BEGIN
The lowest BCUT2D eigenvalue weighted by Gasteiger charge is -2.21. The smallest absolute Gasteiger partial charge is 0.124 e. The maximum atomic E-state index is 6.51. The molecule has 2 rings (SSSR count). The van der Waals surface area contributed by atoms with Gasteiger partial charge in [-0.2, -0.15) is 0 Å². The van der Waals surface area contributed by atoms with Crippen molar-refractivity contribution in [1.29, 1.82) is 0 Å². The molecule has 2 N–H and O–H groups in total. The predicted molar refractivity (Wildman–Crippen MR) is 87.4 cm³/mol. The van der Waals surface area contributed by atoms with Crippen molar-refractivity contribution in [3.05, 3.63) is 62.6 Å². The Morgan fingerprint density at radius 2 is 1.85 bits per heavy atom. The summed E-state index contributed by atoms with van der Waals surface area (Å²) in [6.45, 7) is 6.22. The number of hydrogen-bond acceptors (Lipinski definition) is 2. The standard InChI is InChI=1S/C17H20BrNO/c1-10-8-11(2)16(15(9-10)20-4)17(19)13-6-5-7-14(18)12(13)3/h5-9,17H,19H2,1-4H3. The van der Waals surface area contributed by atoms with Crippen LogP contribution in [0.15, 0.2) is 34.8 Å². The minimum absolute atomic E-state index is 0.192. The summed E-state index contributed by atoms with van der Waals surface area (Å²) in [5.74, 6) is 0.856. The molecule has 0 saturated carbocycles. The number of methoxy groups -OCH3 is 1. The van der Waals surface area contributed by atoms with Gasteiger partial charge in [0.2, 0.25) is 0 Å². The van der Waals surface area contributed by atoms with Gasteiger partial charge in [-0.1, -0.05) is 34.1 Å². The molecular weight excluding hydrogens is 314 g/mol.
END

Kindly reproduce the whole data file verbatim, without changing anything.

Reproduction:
The lowest BCUT2D eigenvalue weighted by Gasteiger charge is -2.21. The smallest absolute Gasteiger partial charge is 0.124 e. The maximum atomic E-state index is 6.51. The molecule has 2 rings (SSSR count). The van der Waals surface area contributed by atoms with Gasteiger partial charge in [-0.2, -0.15) is 0 Å². The van der Waals surface area contributed by atoms with Crippen molar-refractivity contribution in [1.29, 1.82) is 0 Å². The molecule has 2 N–H and O–H groups in total. The predicted molar refractivity (Wildman–Crippen MR) is 87.4 cm³/mol. The van der Waals surface area contributed by atoms with Crippen molar-refractivity contribution in [3.05, 3.63) is 62.6 Å². The Morgan fingerprint density at radius 2 is 1.85 bits per heavy atom. The summed E-state index contributed by atoms with van der Waals surface area (Å²) in [6.45, 7) is 6.22. The number of hydrogen-bond acceptors (Lipinski definition) is 2. The standard InChI is InChI=1S/C17H20BrNO/c1-10-8-11(2)16(15(9-10)20-4)17(19)13-6-5-7-14(18)12(13)3/h5-9,17H,19H2,1-4H3. The van der Waals surface area contributed by atoms with Crippen LogP contribution in [0.15, 0.2) is 34.8 Å². The minimum absolute atomic E-state index is 0.192. The summed E-state index contributed by atoms with van der Waals surface area (Å²) in [5.74, 6) is 0.856. The molecule has 0 saturated carbocycles. The number of methoxy groups -OCH3 is 1. The van der Waals surface area contributed by atoms with Gasteiger partial charge in [0.2, 0.25) is 0 Å². The van der Waals surface area contributed by atoms with Gasteiger partial charge in [-0.1, -0.05) is 34.1 Å². The molecular weight excluding hydrogens is 314 g/mol.